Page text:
Date of Award

8-1-2013

Degree Type

Thesis

Degree Name

Master of Science

Department

Graduate School of Biomedical Sciences

First Advisor

Mark Mummert

Abstract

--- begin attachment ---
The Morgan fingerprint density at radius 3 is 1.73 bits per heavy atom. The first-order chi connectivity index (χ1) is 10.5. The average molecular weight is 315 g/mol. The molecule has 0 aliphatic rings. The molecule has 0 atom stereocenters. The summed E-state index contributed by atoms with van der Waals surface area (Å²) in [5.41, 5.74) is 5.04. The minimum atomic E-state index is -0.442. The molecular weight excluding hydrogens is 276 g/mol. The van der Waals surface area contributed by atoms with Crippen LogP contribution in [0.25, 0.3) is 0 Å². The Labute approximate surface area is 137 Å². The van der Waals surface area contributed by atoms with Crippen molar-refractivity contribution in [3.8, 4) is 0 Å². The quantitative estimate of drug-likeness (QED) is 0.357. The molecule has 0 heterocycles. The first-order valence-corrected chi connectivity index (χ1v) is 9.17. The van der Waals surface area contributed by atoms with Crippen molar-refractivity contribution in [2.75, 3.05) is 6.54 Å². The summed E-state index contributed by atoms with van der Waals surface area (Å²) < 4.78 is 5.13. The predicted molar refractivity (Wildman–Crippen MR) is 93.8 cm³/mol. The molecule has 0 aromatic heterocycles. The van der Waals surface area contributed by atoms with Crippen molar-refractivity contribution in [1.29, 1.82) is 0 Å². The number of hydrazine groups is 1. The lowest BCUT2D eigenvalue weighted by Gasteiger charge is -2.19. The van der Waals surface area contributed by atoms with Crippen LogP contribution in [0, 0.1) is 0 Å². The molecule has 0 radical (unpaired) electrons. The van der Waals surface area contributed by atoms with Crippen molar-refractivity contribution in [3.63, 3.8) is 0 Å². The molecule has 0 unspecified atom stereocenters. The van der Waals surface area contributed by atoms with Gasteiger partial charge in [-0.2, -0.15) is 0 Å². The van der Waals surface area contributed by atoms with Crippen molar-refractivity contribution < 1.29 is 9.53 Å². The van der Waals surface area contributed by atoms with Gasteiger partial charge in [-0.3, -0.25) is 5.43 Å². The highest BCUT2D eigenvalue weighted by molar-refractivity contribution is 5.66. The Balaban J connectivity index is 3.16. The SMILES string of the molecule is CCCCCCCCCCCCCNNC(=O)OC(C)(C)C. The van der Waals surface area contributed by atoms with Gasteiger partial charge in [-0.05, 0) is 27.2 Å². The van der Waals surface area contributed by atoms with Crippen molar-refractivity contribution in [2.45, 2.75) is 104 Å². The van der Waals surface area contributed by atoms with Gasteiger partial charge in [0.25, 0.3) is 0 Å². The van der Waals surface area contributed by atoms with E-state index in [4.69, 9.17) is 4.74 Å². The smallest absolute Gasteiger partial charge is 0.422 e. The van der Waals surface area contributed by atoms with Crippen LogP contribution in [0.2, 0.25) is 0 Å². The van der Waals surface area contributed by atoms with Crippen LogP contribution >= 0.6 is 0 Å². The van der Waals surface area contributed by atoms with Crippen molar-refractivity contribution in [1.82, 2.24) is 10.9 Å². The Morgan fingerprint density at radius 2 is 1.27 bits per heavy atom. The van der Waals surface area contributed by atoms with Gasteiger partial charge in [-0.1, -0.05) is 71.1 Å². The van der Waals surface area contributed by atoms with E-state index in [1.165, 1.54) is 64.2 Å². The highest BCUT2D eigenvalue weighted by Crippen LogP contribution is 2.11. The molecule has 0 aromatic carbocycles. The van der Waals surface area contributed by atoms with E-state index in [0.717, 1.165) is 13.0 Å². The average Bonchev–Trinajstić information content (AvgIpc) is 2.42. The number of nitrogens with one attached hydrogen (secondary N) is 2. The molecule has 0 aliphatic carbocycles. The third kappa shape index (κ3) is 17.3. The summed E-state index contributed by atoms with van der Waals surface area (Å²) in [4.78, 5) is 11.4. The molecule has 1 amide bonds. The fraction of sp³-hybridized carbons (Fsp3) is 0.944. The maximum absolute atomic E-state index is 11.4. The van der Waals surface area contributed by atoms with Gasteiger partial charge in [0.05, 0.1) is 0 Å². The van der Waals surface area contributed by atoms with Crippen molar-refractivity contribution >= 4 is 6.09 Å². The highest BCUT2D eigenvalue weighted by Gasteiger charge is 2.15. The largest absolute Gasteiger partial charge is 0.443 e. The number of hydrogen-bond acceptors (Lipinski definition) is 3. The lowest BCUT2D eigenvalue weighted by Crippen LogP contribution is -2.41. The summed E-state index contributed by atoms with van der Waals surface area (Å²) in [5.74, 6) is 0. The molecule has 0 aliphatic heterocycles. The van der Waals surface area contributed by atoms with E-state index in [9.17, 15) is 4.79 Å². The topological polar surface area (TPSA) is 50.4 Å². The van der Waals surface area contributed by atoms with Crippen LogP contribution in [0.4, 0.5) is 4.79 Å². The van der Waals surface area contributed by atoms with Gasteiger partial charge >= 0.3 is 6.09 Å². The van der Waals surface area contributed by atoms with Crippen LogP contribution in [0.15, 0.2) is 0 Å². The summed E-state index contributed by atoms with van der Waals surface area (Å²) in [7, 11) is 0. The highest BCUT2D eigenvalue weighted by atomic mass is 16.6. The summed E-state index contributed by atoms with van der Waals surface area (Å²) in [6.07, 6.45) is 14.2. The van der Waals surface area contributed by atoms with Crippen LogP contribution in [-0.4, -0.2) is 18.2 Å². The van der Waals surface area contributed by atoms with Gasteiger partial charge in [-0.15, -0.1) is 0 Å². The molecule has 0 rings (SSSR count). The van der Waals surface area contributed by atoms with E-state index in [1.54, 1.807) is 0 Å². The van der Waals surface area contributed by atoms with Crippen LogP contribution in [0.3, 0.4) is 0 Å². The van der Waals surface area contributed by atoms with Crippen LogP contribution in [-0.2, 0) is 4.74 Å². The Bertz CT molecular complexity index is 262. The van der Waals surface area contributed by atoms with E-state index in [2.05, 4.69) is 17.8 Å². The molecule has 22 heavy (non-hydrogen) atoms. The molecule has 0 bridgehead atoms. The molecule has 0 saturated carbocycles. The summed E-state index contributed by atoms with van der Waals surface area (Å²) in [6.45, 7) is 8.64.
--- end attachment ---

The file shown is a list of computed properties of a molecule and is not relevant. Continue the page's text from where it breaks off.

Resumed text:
Increasing evidence demonstrates that psychological stress can have an impact on the cutaneous immune response. While there have been many studies examining the impact of acute stress on an allergic contact dermatitis model, there are few studies concerning the impact of chronic psychological stress. Furthermore, the mechanism of the impact of chronic stress on contact hypersensitivity remains to be fully explored. Here we show that chronic restraint stress induces activation of the hypothalamus-pituitary-adrenal axis and delays weight gain in female BALB/c mice. In addition, we observed that chronic psychological stress reduces the cutaneous immune response in a contact hypersensitivity reaction. This suppression was not observed 30 days after stress cessation, suggesting the impact of chronic stress is a transient occurrence. Additionally, chronic stress does not influence T cell proliferation, activation, or sensitivity to glucocorticoids. In response to contact hypersensitivity, chronic stress induces a decrease in overall circulating white blood cells, lymphocytes, and monocytes. This correlated to decreased dermal infiltrate and increased percentages of CD4+ and CD8+ T cells in auricular lymph nodes. In addition, decreased amounts of local IFN-γ were observed in inflamed ear tissue of chronically stressed mice. Overall, the results suggest that chronic psychological stress reduces contact hypersensitivity reactions in a relatively transient manner and disrupts local immune cell trafficking resulting in reduced IFN-γ production.

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